Building brilliant culture in Biotech: image depicts 3 scientists wearing lab coats and safety goggles working together in a lab space. One lady looks through a microscope, with another lady is taking notes on a clipboard.

What does a brilliant culture in Biotech look like?

People who have worked for a company that’s developed a brilliant culture will find this question very easy to answer. Those who haven’t, may find it more challenging. In this blog, Tom Froggatt, Founder and CEO of Singular, explores how Biotechs can create an amazing experience for employees. 

You can also watch our latest webinar on the topic here.

So, what are the characteristics of an exceptional culture? 

While every culture is different, and companies achieve excellent culture in different ways, there are several distinctive earmarks of a brilliant culture. These include:  

  • A high level of discretionary effort  
  • Low levels of turnover 
  • Lots of examples of career progression 
  • Excellent performance 
  • A happy and productive team 

 But how do you achieve these things? We’ve compiled a list of six elements based on what employees look for from their work in the Biotech sector. 

1. Career development 

Not only do you need to provide opportunities for development, but those opportunities need to be clear, and employees need to understand exactly what they have to do to take them. 

We often see people leave companies not because there isn’t opportunity, but because they don’t understand what it is or how to take it. Clarity around career development is therefore imperative. In a small Biotech, it may be difficult to provide people with a long-term career trajectory, simply because it can be tough to plan that far out in the future. But crucially, your employees need to at least know what their next step up is and how they can take it. 

2. Learning is a key part of work 

In brilliant cultures, learning becomes one of the key parts of your employees’ work life. There’s not an expectation that everybody’s perfect all the time; instead, leaders understand that their people are always trying their best, and accept that in doing so, mistakes may well be made along the way as employees push to perform at the very top level.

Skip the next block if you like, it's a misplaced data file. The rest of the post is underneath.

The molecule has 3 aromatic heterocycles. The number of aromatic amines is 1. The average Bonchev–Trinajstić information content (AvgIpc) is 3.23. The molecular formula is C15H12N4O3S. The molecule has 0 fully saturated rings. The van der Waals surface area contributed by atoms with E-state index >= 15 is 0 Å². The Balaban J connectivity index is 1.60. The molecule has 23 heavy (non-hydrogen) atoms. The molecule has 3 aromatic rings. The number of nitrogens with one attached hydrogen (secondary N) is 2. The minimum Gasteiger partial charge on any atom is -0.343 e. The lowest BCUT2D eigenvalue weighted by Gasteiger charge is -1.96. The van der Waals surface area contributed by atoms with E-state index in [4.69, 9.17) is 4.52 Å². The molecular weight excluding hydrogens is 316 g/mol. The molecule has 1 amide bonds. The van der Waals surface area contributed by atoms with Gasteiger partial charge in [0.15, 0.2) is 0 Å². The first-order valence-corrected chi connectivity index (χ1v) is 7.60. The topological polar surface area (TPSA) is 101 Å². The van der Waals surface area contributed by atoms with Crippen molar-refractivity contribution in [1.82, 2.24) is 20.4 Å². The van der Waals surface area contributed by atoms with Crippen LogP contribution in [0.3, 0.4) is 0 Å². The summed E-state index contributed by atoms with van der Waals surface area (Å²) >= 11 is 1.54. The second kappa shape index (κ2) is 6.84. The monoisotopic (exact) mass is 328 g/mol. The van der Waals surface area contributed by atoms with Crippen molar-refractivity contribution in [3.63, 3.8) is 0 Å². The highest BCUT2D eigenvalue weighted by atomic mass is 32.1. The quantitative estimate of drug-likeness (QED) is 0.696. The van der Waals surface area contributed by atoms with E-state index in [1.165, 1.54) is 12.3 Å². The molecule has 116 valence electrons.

This ultimately creates a working environment where there is a constant focus on improvement, embracing failure, and learning valuable lessons and skills. As a group, if you can foster that environment, you will continually improve. 

3. Daily activity contributes to the mission 

In a great culture, everybody’s daily activity contributes to the mission, and they fully understand how. This helps employees to feel connected to the big picture. Check out our recent blog on defining your mission, purpose and vision here. 

The famous NASA story is a perfect example of this. In 1962, President John F. Kennedy visited NASA for the first time. During his tour of the facility, he met a janitor who was carrying a broom down the hallway. The President then casually asked the janitor what he did for NASA, and the janitor replied, “I’m helping put a man on the moon.” That’s how aligned all the activities at NASA were with what they were trying to achieve, and proves the janitor fully understood the purpose of his work. That’s what you want to aim for in your Biotech as well. 

4. Personal Values are aligned with company Values 

It’s important that people’s personal Values are aligned with the company Values. This should be taken care of during the hiring process, if you’ve done it correctly.  

Employees need to feel that they identify with the company and how the company operates. It can still be a very diverse workforce, but one with a common ground in Values and that way people work effectively together. Find out more about implementing meaningful Values here. 

5. Respect, fairness and compassion 

It should go without saying, but people need to be treated with respect, fairness and compassion.  

Difficult situations can arise in the workplace, for example when someone has had a bereavement at a time where you have vital deadlines to meet. But treating that situation with compassion, when everyone’s under pressure, will really pay out in the long term in terms of loyalty and commitment from that individual. Above all else, it’s just the right thing to do. 

6. Autonomy and input 

In a brilliant culture, people have autonomy and input. As a Biotech, you’re going to hire smart people. While it’s crucial to outline the goals you want your team to accomplish, try to avoid constraining them with rigid methods. Instead, encourage your employees to bring forth their own ideas and strategies; you may find that they uncover more efficient ways of achieving your Biotech’s objectives. 


How we can help

At Singular, we believe in the power of outstanding teams. If you’d like help with building a brilliant culture in Biotech that will help you attract, engage and retain the right people for your business, consistently and repeatedly, please get in touch with our team today.